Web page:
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Discussion Starter · #1 · (Edited)
I know lots of people have done a cigarette lighter/usb plug install using various methods, I did mine yesterday after a long ride and was well pleased with how it came together. I forgot to take pics about halfway through, but I think you can get the gist.

For a little background, I originally wanted to do powerlet, but then considering all the costs to get what I wanted (and I really wanted both 12v and usb 5v), it was going to be unnecessarily expensive. I looked at threads here about using the relay and such, and decided I didn't like that either, not enough candy for a nickel. This fix includes no splices, damages no wires, and is fully reversible.

I did some poking around, and this is the final product.

Tools used:
Multimeter
2x female blade-style connectors
2x male blade-style connectors
Strip/crimp tool
Heat shrink tubing
Solder
Small torch for solder/heat shrink
Drill with forstner bit for hole and a burr to slightly enlarge,
Pocket knife to clean the hole.

First, I bought this guy on Amazon. Note that it has two, blade style male connectors on the back.

This is just a 12v, marine grade cigarette lighter adapter, but it comes with a 5v, 2.1A USB adapter that pops into the socket and then twists to mechanically lock. I really wanted 3.1A+ total, but 2.1A will be ok. The downside of this design is that the waterproof cap won't engage with the USB adapter plugged in, but it's not difficult to remove and my bike is stored under a roof.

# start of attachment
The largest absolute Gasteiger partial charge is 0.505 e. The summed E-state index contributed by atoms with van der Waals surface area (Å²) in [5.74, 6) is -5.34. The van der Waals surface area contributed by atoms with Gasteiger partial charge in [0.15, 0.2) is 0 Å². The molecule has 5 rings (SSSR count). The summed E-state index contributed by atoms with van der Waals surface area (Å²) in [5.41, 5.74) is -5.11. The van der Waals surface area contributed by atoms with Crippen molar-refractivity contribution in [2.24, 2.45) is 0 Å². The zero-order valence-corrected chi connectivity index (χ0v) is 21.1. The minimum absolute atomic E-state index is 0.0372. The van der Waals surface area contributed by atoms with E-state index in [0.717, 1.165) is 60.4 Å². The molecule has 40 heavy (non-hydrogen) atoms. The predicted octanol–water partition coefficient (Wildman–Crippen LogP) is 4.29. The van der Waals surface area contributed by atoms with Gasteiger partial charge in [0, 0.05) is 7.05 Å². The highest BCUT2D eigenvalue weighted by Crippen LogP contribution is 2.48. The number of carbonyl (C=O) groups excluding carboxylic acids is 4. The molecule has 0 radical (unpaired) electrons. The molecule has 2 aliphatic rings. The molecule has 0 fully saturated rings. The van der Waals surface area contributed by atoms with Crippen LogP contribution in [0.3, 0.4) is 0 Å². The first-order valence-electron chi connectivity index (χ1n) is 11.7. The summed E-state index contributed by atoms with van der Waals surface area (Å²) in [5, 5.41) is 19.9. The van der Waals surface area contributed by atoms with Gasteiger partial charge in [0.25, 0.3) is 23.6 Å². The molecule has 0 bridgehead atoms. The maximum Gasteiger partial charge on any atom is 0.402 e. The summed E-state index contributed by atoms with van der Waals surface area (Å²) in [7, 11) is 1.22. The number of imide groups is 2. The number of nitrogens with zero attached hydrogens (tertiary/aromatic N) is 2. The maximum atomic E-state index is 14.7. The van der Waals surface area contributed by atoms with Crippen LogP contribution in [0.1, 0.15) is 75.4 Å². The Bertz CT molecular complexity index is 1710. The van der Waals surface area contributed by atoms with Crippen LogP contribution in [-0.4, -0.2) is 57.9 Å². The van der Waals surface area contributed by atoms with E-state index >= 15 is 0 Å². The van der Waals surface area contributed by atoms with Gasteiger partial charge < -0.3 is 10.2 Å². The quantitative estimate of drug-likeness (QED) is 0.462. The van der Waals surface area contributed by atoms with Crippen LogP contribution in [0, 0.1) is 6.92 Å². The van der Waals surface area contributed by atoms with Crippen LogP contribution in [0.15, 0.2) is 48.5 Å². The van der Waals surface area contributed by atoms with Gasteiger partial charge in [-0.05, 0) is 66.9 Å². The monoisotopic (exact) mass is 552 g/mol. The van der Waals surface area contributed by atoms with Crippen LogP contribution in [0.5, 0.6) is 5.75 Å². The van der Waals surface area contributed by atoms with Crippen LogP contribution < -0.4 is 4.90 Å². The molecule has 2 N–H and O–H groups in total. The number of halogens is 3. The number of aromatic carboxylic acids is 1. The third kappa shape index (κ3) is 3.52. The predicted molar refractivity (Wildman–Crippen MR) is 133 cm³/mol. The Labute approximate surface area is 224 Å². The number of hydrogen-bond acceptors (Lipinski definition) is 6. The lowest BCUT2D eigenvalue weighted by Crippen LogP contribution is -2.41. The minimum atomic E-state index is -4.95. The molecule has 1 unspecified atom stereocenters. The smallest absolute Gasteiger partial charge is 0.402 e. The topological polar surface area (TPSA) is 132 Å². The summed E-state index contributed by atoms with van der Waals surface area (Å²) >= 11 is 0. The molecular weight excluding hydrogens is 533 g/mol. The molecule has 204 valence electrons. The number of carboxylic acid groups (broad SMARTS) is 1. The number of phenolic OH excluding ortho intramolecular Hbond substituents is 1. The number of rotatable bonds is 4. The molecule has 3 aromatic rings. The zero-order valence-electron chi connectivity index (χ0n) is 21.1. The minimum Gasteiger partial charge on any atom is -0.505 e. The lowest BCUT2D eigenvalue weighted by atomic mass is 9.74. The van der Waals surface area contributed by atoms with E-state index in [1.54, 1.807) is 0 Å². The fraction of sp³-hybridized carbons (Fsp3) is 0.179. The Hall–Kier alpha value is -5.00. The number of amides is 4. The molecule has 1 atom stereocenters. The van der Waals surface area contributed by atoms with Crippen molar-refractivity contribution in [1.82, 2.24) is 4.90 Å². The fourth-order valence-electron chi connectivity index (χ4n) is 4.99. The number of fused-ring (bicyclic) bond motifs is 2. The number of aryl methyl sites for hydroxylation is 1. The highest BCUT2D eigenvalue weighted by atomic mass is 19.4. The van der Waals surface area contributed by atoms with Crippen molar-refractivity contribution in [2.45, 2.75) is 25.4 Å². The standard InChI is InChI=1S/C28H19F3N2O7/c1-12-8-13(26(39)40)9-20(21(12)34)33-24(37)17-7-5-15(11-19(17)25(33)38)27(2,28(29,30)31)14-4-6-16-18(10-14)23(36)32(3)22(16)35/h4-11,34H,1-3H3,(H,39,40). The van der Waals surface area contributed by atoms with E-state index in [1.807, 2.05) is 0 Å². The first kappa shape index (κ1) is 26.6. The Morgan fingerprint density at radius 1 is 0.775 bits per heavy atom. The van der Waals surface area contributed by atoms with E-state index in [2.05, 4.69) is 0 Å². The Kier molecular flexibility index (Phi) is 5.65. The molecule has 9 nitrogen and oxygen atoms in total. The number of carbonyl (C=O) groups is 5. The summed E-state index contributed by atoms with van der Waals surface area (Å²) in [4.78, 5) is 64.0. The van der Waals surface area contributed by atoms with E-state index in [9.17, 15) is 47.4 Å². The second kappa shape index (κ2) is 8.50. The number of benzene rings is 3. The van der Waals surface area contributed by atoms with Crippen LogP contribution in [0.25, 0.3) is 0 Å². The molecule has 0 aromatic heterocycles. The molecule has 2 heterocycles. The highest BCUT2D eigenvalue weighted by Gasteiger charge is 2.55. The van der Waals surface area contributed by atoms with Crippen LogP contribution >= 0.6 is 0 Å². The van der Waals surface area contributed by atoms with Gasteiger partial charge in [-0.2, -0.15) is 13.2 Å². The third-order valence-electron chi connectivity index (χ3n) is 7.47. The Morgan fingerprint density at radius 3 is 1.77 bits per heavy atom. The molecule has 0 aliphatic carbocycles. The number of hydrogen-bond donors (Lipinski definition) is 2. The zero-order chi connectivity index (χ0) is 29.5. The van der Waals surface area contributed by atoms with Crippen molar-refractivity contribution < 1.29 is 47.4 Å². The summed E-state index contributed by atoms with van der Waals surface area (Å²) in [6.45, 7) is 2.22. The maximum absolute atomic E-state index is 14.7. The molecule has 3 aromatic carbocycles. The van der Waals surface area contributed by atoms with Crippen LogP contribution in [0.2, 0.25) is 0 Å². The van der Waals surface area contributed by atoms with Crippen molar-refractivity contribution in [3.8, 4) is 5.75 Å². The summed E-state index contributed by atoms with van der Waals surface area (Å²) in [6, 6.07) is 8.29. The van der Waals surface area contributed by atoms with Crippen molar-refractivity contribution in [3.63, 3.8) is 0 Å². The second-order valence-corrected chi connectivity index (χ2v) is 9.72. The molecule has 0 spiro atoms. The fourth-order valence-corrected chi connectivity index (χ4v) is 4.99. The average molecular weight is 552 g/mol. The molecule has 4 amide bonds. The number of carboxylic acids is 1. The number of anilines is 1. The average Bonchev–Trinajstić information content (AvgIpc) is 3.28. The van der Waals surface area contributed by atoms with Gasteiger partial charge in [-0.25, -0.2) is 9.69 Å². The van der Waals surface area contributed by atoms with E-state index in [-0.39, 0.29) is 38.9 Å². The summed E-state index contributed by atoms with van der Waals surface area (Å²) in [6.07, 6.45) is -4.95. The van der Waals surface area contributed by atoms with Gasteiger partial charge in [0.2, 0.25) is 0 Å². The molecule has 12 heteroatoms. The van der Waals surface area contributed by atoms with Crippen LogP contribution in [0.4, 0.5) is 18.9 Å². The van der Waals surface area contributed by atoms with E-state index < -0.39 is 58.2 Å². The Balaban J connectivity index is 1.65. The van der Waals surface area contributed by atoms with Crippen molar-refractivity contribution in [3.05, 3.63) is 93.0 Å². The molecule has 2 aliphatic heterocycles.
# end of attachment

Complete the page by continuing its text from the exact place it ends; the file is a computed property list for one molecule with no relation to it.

Next, I was trying to decide what 12V, switched source to use for power. Didn't want to use headlight, not a ton of other options up there, so I decided to fiddle with the relay plug and see how it's wired. Turns out that it's a 4 socket, blade type connector receiver that uses 2 plugs to engage/disengage the relay and 2 plugs to supply switched power. "Switched" means in this case that it's only energized when the bike is turned on, which is what I wanted.

What this means is that the power portion of the plug is on whenever the ignition is energized, the relay portion isn't strictly necessary unless you want to use the pretty dongle you buy from Kawi for $40.

If you look at the socket front-on, the left top and bottom are relay and the right top and bottom are power, top is positive, bottom is neutral. Note that the clip is on the BOTTOM. Here's a picture with multimeter prongs present to make it more obvious:



Again, all that are inside that receiver are blade style, female connectors. I happen to have a handy electronics tool box with plenty of MALE blade style connectors and some other good tricks.

I didn't want to rely on a crimp for a vibrating connection, so I pulled off the sheathing and crimped then soldered then folded the blade connectors to the wire. I only had red and green, sorry no black this time. Then I did two layers of heatshrink to protect the connection further. I did two, here's a pic of one: